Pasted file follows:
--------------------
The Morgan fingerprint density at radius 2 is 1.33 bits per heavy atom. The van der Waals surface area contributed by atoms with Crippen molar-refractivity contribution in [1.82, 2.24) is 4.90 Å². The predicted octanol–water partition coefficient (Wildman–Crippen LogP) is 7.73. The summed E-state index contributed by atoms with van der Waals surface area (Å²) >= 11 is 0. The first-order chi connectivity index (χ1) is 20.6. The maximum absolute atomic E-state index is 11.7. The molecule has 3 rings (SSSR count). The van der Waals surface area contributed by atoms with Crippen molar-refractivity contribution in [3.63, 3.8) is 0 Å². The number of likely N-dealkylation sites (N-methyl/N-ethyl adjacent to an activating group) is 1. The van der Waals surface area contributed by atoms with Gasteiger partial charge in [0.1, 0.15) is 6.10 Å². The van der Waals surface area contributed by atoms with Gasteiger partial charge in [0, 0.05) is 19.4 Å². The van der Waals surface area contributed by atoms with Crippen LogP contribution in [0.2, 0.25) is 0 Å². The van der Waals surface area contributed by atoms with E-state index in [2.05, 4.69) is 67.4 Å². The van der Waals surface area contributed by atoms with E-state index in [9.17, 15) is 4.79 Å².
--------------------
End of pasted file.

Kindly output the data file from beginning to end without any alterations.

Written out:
The Morgan fingerprint density at radius 2 is 1.33 bits per heavy atom. The van der Waals surface area contributed by atoms with Crippen molar-refractivity contribution in [1.82, 2.24) is 4.90 Å². The predicted octanol–water partition coefficient (Wildman–Crippen LogP) is 7.73. The summed E-state index contributed by atoms with van der Waals surface area (Å²) >= 11 is 0. The first-order chi connectivity index (χ1) is 20.6. The maximum absolute atomic E-state index is 11.7. The molecule has 3 rings (SSSR count). The van der Waals surface area contributed by atoms with Crippen molar-refractivity contribution in [3.63, 3.8) is 0 Å². The number of likely N-dealkylation sites (N-methyl/N-ethyl adjacent to an activating group) is 1. The van der Waals surface area contributed by atoms with Gasteiger partial charge in [0.1, 0.15) is 6.10 Å². The van der Waals surface area contributed by atoms with Gasteiger partial charge in [0, 0.05) is 19.4 Å². The van der Waals surface area contributed by atoms with Crippen LogP contribution in [0.2, 0.25) is 0 Å². The van der Waals surface area contributed by atoms with E-state index in [2.05, 4.69) is 67.4 Å². The van der Waals surface area contributed by atoms with E-state index in [9.17, 15) is 4.79 Å².